Global Positioning System (GPS) Operation and Implementation

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The GPS (Global Positioning System) network has been around for over thirty years but it was only since 1983 when a Korean airliner was accidentally shot down did the US military, who own and control the system, agree to open it up for civilian use in the hope of preventing such tragedies.

The GPS system is currently the world’s only global navigational satellite system (GNSS) although Europe and China are currently developing their own (Galileo and GLONASS). GPS, or to give it its official name Navstar GPS is based on a constellation of between 24 and 32 Medium Earth Orbit satellites.

These satellites transmit messages via precise microwave signals. These messages contain the time the message was sent, a precise orbit for the satellite sending the message and the general system health and rough orbits of all GPS satellites.

To work out a position a GPS receiver is required. This receives the signal from 4 (or more) satellites. Because the satellites broadcast their position and the time the message was sent, the GPS receiver can use the timing signal and distance information to workout by process of triangulation exactly where it is in the world.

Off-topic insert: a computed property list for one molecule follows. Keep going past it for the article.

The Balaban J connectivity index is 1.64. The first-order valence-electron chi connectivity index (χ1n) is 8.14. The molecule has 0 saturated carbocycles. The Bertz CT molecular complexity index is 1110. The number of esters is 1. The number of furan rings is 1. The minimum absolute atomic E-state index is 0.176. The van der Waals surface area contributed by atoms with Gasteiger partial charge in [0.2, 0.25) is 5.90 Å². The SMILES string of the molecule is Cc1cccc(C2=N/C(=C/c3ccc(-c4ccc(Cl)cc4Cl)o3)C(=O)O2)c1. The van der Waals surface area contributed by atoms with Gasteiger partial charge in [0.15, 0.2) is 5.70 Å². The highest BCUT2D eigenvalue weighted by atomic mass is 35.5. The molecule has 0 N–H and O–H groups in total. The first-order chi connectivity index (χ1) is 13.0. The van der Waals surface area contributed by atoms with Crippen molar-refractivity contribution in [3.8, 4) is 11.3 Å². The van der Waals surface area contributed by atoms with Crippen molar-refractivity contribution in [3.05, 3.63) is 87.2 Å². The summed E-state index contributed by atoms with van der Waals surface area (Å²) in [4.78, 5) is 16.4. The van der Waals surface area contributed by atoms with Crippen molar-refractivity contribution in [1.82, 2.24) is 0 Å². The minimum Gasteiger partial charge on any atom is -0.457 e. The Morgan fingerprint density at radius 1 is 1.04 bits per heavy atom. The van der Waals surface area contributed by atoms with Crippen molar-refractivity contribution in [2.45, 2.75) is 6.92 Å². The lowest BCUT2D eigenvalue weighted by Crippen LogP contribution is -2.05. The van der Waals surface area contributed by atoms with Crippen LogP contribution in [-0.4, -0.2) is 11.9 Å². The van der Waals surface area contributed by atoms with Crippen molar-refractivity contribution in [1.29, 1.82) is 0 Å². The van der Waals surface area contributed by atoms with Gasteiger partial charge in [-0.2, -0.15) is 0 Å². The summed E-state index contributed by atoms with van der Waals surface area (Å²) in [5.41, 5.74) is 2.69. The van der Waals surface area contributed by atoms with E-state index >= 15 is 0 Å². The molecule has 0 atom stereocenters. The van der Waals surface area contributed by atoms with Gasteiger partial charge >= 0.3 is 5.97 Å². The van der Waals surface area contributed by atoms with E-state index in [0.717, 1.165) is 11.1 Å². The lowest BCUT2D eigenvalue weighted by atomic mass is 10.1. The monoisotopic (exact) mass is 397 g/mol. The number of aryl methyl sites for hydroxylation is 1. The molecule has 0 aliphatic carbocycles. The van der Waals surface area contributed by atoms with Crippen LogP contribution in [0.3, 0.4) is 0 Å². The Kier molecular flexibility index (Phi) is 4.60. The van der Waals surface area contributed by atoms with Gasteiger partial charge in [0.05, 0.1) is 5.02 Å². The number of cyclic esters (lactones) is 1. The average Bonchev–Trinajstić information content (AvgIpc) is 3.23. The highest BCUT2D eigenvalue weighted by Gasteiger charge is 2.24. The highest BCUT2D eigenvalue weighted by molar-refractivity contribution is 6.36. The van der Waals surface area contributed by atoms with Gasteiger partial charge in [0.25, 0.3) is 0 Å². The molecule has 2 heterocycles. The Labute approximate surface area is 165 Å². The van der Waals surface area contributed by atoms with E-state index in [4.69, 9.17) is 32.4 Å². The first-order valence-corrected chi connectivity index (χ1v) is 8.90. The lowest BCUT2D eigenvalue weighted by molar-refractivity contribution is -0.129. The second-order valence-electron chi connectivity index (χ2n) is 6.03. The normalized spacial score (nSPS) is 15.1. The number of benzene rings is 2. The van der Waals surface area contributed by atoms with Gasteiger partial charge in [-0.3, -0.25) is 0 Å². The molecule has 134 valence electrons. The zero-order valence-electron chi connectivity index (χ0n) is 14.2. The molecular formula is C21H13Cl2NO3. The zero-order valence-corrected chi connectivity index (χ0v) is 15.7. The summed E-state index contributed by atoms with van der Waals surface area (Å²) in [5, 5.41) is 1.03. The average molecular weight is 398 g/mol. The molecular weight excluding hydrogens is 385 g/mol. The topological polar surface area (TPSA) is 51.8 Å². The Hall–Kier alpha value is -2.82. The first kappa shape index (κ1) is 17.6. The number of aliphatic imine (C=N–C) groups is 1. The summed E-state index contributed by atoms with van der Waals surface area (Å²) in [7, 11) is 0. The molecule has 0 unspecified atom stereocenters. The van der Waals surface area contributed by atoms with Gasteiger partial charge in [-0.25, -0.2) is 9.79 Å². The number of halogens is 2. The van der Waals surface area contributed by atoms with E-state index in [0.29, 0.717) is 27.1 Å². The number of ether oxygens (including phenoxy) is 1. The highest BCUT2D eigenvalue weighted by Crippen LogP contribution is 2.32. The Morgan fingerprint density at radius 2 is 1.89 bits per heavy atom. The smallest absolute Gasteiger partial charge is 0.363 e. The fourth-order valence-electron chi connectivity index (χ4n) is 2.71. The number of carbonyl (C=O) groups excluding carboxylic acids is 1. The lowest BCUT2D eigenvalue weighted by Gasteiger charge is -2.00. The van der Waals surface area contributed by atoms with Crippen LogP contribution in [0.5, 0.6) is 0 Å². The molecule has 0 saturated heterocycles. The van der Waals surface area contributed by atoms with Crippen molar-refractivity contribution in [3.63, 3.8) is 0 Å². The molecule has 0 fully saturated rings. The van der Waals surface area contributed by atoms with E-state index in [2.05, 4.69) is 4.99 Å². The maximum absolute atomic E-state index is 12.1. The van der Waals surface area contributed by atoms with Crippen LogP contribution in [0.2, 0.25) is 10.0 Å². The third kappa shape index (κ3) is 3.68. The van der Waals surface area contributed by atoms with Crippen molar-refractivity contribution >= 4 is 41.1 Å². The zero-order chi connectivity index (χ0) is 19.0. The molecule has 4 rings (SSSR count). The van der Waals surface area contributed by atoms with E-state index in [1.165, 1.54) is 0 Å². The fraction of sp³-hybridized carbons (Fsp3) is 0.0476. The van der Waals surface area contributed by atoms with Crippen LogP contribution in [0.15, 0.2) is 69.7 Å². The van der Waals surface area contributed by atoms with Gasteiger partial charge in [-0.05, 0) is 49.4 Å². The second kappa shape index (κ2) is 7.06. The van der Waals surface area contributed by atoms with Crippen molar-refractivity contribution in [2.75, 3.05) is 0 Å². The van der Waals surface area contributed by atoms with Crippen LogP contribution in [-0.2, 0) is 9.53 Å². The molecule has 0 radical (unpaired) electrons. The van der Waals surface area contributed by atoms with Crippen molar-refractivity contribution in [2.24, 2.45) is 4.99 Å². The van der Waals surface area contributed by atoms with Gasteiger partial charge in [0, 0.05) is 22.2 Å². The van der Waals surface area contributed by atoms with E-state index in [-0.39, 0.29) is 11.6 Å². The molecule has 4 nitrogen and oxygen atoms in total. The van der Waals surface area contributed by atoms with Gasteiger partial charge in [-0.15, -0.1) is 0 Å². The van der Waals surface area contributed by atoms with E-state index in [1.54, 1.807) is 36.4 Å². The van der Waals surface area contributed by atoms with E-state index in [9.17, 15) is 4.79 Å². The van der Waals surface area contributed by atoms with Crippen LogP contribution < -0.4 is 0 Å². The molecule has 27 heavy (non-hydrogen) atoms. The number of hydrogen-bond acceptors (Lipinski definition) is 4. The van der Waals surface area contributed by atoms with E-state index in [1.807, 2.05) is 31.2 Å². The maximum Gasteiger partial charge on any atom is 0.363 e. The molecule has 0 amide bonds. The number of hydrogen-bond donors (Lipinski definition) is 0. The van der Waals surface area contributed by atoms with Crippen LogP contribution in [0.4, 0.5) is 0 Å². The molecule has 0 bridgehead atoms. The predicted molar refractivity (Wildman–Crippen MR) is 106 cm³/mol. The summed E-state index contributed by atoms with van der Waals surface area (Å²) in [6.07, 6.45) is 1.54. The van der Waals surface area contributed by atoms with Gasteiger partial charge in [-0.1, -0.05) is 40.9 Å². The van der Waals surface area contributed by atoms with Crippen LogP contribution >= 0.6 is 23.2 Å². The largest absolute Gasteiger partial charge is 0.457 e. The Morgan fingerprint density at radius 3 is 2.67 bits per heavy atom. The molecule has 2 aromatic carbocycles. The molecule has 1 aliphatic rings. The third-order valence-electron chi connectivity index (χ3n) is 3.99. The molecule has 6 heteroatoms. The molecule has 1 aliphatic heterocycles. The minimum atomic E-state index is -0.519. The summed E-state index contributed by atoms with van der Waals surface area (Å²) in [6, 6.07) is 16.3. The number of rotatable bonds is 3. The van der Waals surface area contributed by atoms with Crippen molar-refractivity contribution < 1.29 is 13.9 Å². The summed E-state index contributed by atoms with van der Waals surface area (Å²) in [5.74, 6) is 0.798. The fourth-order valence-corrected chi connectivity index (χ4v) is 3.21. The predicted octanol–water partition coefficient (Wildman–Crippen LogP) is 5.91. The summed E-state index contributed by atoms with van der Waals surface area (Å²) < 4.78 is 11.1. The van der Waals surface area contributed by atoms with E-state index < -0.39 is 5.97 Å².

GPS and other GNSS systems can only pinpoint the location so accurately because each relays timing information from an onboard atomic clock. Atomic clocks are so accurate that they either lose or gain a second in millions of years. It is only this accuracy that makes GPS positioning possible because as the signal transmitted by the satellites travel at the speed of light (up to 180,000 miles an second) a one second inaccuracy could make place positioning thousands of miles in the wrong place.

Because of this onboard atomic clock and high level of timing accuracy, a GPS satellite can be used as a source for UTC (Coordinated Universal Time). UTC is a global timescale based on the time told by atomic clocks and used across the globe to allow computer networks to all synchronize to the same time.

Computer networks use NTP time servers (network time protocol) to synchronise their systems. An  NTP server connected to a GPS antenna can receive a UTC time signal from the satellite and then distribute amongst the network.

Utilizing the GPs for timing information is one of the most accurate and secure methods of receiving a UTC source with accuracies of a few milliseconds quite feasibly possible.


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